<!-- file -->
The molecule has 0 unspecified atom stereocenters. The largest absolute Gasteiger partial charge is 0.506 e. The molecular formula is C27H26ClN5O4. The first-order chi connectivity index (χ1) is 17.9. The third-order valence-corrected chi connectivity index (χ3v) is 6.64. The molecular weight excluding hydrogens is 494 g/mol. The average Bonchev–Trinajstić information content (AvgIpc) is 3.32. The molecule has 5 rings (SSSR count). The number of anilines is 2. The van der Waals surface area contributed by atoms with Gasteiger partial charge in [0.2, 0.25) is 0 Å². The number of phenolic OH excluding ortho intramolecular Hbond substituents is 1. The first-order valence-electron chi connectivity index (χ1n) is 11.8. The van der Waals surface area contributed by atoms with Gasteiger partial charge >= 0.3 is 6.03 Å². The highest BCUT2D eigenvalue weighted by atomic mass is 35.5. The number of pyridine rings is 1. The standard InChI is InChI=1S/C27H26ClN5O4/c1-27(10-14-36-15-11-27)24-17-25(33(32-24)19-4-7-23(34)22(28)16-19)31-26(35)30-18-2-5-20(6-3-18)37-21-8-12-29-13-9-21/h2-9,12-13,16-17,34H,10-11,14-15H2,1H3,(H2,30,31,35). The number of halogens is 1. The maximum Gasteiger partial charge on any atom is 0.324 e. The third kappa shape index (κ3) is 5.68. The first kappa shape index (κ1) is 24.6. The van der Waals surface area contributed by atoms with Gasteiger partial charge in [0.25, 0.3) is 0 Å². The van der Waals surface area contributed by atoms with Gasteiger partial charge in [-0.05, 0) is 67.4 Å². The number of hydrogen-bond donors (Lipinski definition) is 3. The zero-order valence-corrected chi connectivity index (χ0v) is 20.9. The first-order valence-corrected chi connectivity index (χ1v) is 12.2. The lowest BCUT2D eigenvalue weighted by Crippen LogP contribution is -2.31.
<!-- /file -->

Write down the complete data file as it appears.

The molecule has 0 unspecified atom stereocenters. The largest absolute Gasteiger partial charge is 0.506 e. The molecular formula is C27H26ClN5O4. The first-order chi connectivity index (χ1) is 17.9. The third-order valence-corrected chi connectivity index (χ3v) is 6.64. The molecular weight excluding hydrogens is 494 g/mol. The average Bonchev–Trinajstić information content (AvgIpc) is 3.32. The molecule has 5 rings (SSSR count). The number of anilines is 2. The van der Waals surface area contributed by atoms with Gasteiger partial charge in [0.2, 0.25) is 0 Å². The number of phenolic OH excluding ortho intramolecular Hbond substituents is 1. The first-order valence-electron chi connectivity index (χ1n) is 11.8. The van der Waals surface area contributed by atoms with Gasteiger partial charge >= 0.3 is 6.03 Å². The highest BCUT2D eigenvalue weighted by atomic mass is 35.5. The number of pyridine rings is 1. The standard InChI is InChI=1S/C27H26ClN5O4/c1-27(10-14-36-15-11-27)24-17-25(33(32-24)19-4-7-23(34)22(28)16-19)31-26(35)30-18-2-5-20(6-3-18)37-21-8-12-29-13-9-21/h2-9,12-13,16-17,34H,10-11,14-15H2,1H3,(H2,30,31,35). The number of halogens is 1. The maximum Gasteiger partial charge on any atom is 0.324 e. The third kappa shape index (κ3) is 5.68. The first kappa shape index (κ1) is 24.6. The van der Waals surface area contributed by atoms with Gasteiger partial charge in [0.25, 0.3) is 0 Å². The van der Waals surface area contributed by atoms with Gasteiger partial charge in [-0.05, 0) is 67.4 Å². The number of hydrogen-bond donors (Lipinski definition) is 3. The zero-order valence-corrected chi connectivity index (χ0v) is 20.9. The first-order valence-corrected chi connectivity index (χ1v) is 12.2. The lowest BCUT2D eigenvalue weighted by Crippen LogP contribution is -2.31.